"If the [committee] deadlocks or its bill is defeated, is that a 'failure' that will have serious adverse effects on the economy? No," the memo from the Center for Budget and Policy Priorities reads.
It continued in italics: "[T]he key question is whether the [committee's] tax and mandatory spending proposals are better or worse than the cuts that would occur under sequestration."
And that position is one that rank-and-file House Democrats, especially liberals, are not shying away from.
"If we're only going to be talking about cuts, and we still have Medicare and Medicaid on the table, I think it's going to be problematic for a lot of Democrats in the House," Rep. Raúl Grijalva said, noting that sequestration would be a better alternative for his party if Republicans do not agree to raise some taxes as part of any super committee agreement.
"As not [a] last resort, but a resort, yes," said the Arizona Democrat, who is a co-chairman of the Congressional Progressive Caucus.
Rep. Gerry Connolly (D-Va.) added, "Sequestration is not attractive, but it may be an option. An undesirable option. ... In my view, I cannot imagine my side of the aisle agreeing to just cuts. Then, sequestration looks, bad as it is, better than that."
Adding to the complexity of the issue is where Senate Democrats might stand. Though it would be easy to find Members, particularly liberals, who agree that sequestration would be better than what they perceived as a lopsided deal, the Joint Committee for Deficit Reduction itself was the brainchild of Senate Majority Leader Harry Reid (D-Nev.).
In August's Budget Control Act, Reid got his panel, Speaker John Boehner (R-Ohio) got a level of deficit reduction equal to the amount of funds it would take to raise the debt ceiling, and McConnell got a series of resolutions of disapproval to raise the debt ceiling — a procedural trick that would allow Republicans to say they voted against raising the debt limit while also enabling the president to avert a potentially catastrophic default.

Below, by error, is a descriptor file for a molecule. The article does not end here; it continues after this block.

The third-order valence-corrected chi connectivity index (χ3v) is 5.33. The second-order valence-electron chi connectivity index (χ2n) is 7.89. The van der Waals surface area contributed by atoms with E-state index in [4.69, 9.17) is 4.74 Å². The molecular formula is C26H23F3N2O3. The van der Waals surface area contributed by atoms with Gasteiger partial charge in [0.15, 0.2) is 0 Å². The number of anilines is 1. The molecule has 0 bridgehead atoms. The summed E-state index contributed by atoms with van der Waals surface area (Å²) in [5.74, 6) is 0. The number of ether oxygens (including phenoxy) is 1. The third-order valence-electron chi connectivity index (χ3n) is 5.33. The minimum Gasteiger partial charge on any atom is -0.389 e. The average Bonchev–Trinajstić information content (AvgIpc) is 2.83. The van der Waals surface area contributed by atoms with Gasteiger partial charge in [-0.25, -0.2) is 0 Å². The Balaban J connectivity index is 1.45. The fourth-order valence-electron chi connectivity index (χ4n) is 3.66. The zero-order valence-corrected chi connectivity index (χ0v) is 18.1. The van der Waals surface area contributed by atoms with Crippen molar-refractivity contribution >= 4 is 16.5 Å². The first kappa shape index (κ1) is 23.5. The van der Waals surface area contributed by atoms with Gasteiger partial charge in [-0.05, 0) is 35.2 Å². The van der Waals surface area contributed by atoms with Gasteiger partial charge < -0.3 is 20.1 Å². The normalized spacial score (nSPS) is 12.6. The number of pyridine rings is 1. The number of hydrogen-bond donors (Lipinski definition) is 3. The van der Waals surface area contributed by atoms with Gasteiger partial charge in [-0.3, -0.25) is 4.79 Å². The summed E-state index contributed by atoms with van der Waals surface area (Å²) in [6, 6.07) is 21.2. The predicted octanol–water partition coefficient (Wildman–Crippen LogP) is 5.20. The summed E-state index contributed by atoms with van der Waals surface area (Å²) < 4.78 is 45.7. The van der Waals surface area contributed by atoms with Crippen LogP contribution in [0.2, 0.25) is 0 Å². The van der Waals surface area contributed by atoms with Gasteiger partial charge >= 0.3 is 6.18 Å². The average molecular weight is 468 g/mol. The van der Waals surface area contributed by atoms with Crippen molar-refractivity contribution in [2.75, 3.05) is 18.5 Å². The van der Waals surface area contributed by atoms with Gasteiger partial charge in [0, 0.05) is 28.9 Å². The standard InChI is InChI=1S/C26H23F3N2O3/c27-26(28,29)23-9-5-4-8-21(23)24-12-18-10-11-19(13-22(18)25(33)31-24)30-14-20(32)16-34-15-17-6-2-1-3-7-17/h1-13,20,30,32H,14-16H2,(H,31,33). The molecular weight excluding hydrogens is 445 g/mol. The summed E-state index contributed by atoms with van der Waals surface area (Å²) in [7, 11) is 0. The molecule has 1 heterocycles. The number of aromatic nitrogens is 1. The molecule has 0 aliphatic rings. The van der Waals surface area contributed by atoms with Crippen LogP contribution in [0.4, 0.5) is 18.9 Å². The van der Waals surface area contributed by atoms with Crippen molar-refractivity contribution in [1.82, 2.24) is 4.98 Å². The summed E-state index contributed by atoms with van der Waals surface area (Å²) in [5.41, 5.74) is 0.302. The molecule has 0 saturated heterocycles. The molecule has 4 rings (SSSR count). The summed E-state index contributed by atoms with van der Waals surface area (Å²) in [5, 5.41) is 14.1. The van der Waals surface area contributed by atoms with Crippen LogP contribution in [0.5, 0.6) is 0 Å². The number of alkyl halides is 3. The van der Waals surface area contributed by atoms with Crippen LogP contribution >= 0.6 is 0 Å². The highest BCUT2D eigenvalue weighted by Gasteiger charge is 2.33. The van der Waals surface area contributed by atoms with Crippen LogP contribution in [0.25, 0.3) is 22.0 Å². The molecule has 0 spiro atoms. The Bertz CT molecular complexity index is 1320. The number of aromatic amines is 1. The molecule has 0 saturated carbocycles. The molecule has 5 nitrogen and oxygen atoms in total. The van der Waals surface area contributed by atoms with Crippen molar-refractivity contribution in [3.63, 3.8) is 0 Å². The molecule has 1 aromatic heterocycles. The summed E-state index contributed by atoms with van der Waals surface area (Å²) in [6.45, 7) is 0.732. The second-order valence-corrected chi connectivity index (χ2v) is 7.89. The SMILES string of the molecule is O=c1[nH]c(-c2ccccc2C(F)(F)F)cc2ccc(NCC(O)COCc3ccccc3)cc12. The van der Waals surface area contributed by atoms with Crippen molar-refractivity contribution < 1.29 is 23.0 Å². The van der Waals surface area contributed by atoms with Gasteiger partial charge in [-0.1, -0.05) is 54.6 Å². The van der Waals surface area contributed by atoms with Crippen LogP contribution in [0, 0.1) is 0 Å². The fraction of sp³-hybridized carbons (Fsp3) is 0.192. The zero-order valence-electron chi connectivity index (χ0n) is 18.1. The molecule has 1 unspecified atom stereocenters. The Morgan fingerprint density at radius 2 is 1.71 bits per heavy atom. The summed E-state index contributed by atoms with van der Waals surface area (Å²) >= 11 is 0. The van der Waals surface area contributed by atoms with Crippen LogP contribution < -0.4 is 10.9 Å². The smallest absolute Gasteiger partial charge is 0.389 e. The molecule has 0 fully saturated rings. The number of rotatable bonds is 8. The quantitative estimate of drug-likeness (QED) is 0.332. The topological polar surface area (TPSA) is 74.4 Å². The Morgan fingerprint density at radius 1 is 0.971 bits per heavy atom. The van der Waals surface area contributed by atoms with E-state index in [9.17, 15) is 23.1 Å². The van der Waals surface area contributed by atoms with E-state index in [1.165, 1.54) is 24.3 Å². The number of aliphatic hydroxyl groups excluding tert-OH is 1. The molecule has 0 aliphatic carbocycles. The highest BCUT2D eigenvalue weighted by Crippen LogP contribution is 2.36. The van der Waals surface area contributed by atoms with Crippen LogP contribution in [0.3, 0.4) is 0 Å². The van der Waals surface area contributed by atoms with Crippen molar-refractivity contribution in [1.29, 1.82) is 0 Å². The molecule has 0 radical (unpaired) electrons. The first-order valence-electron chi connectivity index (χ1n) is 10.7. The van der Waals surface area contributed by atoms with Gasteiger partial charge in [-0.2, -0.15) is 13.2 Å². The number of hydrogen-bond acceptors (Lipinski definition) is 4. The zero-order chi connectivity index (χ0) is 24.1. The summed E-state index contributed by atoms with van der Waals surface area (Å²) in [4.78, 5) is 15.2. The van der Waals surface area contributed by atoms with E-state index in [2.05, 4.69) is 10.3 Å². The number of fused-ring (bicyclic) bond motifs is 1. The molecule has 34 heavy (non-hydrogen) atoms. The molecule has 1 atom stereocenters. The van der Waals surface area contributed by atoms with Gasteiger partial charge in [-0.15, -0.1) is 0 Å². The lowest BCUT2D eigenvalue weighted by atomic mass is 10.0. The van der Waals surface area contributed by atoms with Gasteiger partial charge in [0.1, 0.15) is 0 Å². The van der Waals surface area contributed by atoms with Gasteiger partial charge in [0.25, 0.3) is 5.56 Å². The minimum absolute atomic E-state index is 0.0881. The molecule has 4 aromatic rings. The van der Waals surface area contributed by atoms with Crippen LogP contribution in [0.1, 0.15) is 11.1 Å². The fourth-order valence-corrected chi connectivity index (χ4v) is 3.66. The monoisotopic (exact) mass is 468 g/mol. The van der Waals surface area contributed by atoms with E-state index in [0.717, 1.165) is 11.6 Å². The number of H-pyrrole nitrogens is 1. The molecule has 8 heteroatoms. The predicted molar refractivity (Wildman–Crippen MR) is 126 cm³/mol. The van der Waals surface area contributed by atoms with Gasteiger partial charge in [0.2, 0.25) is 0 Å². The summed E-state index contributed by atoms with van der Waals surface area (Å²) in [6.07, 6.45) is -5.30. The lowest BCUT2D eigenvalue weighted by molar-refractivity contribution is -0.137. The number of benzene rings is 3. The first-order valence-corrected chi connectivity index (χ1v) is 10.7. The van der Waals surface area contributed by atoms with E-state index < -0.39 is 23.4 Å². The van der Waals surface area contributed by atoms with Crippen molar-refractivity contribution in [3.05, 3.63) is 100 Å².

Reid, therefore, has a vested interest in the super committee's success, but that might not jibe with the interests of a diverse Democratic Party.
Last week, Congressional leaders met with Murray and Hensarling in McConnell's office without Pelosi, who was not informed in advance of the meeting. Though it is unclear what was discussed between Reid, McConnell, Boehner and the debt panel members, it raises questions of whether there is division, real or perceived, among Democrats on how hard to push for a super committee deal. No reason was given for Pelosi's exclusion from the meeting.
At an event in Washington, D.C., on Friday hosted by National Journal, super committee member Rep. Chris Van Hollen (D-Md.) reiterated that he felt all parties were working in good faith.
"I'm absolutely convinced that all 12 members are working hard to try and reach an agreement for the good of the country," Van Hollen said. "Whether we are able to overcome some of the obstacles by the end of the day is still unclear. But everybody is working hard toward that goal."
Senate Minority Leader Mitch McConnell, R-Ky., carries a musket on stage as he speaks during the American Conservative Union's Conservative Political Action Conference (CPAC) at National Harbor, Md., on Thursday March 6, 2014.